FOXO1 is an essential regulator of pluripotency in human embryonic stem cells

Xin Zhang, Safak Yalcin, Dung Fang Lee, Tsung Yin J. Yeh, Seung Min Lee, Jie Su, Sathish Kumar Mungamuri, Pauline Rimmelé, Marion Kennedy, Rani Sellers, Markus Landthaler, Thomas Tuschl, Nai Wen Chi, Ihor Lemischka, Gordon Keller, Saghi Ghaffari

Research output: Contribution to journalArticlepeer-review

201 Citations (Scopus)


Pluripotency of embryonic stem cells (ESCs) is defined by their ability to differentiate into three germ layers and derivative cell types and is established by an interactive network of proteins including OCT4 (also known as POU5F1; ref.), NANOG (refs,), SOX2 (ref.) and their binding partners. The forkhead box O (FoxO) transcription factors are evolutionarily conserved regulators of longevity and stress response whose function is inhibited by AKT protein kinase. FoxO proteins are required for the maintenance of somatic and cancer stem cells; however, their function in ESCs is unknown. We show that FOXO1 is essential for the maintenance of human ESC pluripotency, and that an orthologue of FOXO1 (Foxo1) exerts a similar function in mouse ESCs. This function is probably mediated through direct control by FOXO1 of OCT4 and SOX2 gene expression through occupation and activation of their respective promoters. Finally, AKT is not the predominant regulator of FOXO1 in human ESCs. Together these results indicate that FOXO1 is a component of the circuitry of human ESC pluripotency. These findings have critical implications for stem cell biology, development, longevity and reprogramming, with potentially important ramifications for therapy.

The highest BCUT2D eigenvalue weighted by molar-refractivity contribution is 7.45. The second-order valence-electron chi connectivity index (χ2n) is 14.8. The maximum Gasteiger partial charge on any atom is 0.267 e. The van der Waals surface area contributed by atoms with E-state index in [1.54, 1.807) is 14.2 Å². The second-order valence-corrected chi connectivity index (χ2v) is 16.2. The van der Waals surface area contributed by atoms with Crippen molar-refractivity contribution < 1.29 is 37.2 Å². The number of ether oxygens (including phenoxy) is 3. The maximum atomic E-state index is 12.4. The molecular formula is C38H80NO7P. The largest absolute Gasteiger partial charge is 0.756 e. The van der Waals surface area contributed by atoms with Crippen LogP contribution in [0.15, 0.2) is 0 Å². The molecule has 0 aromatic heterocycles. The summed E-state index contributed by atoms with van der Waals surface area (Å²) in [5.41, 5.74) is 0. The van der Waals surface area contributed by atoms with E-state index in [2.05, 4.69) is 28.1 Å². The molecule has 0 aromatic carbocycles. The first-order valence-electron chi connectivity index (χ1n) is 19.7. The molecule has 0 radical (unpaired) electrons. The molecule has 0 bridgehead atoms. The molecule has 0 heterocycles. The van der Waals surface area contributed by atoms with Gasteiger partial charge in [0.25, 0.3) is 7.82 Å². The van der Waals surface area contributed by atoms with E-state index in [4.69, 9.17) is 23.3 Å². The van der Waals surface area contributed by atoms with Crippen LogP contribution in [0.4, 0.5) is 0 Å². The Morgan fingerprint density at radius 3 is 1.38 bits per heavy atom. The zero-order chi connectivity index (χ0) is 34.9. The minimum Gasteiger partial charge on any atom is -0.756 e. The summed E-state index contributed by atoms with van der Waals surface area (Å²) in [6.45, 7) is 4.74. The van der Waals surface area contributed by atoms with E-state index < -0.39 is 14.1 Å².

Original languageEnglish
Pages (from-to)1092-1101
Number of pages10
JournalNature Cell Biology
Issue number9
Publication statusPublished - 2011 Sept

Bibliographical note

Funding Information:
We thank F. Lohmann for advice on the ChIP assay, J. Bieker (Mount Sinai School of Medicine) and G. Blobel (University of Pennsylvania) for critical reading of the manuscript, I. George and M. Grisotto for cell sorting, and the Flow Cytometry Shared Research Facility of Mount Sinai School of Medicine. This work was supported in part by a National Institutes of Health grant RO1 DK077174, an American Cancer Society Research Scholarship (RSG LIB-110480), a Career Enhancement Award (K18 HL76510-01), a Black Family Stem Cell Institute Exploratory Research Award, a New York State Stem Cell Science (NYSTEM) award (CO24408), an Irma Hirschl/Weill-Caulier Trust Research Award and a Roche Foundation for Anemia Research (RoFAR) Award to S.G., and an NIH P20 GM75019 (S.G. CoPI).

All Science Journal Classification (ASJC) codes

  • Cell Biology


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